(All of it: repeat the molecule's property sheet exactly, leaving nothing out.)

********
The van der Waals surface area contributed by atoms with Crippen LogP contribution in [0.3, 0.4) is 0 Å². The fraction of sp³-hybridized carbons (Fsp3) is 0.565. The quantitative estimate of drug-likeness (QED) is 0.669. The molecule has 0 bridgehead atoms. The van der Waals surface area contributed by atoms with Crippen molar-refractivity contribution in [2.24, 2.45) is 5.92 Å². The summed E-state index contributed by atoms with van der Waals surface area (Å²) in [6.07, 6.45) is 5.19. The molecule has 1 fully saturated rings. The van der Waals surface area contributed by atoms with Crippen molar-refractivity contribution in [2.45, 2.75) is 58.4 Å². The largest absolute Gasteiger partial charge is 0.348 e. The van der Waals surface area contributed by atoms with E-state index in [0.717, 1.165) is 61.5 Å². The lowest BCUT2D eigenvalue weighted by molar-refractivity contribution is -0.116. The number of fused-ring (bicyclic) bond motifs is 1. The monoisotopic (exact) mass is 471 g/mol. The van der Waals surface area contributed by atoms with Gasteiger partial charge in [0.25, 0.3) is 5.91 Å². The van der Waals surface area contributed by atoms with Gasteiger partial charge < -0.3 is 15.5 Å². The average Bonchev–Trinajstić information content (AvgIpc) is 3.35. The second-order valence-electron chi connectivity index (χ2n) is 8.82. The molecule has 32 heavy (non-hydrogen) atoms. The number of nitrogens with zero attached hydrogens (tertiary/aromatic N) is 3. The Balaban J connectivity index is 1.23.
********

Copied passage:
The van der Waals surface area contributed by atoms with Crippen LogP contribution in [0.3, 0.4) is 0 Å². The fraction of sp³-hybridized carbons (Fsp3) is 0.565. The quantitative estimate of drug-likeness (QED) is 0.669. The molecule has 0 bridgehead atoms. The van der Waals surface area contributed by atoms with Crippen molar-refractivity contribution in [2.24, 2.45) is 5.92 Å². The summed E-state index contributed by atoms with van der Waals surface area (Å²) in [6.07, 6.45) is 5.19. The molecule has 1 fully saturated rings. The van der Waals surface area contributed by atoms with Crippen molar-refractivity contribution in [2.45, 2.75) is 58.4 Å². The largest absolute Gasteiger partial charge is 0.348 e. The van der Waals surface area contributed by atoms with E-state index in [0.717, 1.165) is 61.5 Å². The lowest BCUT2D eigenvalue weighted by molar-refractivity contribution is -0.116. The number of fused-ring (bicyclic) bond motifs is 1. The monoisotopic (exact) mass is 471 g/mol. The van der Waals surface area contributed by atoms with Gasteiger partial charge in [0.25, 0.3) is 5.91 Å². The van der Waals surface area contributed by atoms with Gasteiger partial charge < -0.3 is 15.5 Å². The average Bonchev–Trinajstić information content (AvgIpc) is 3.35. The second-order valence-electron chi connectivity index (χ2n) is 8.82. The molecule has 32 heavy (non-hydrogen) atoms. The number of nitrogens with zero attached hydrogens (tertiary/aromatic N) is 3. The Balaban J connectivity index is 1.23.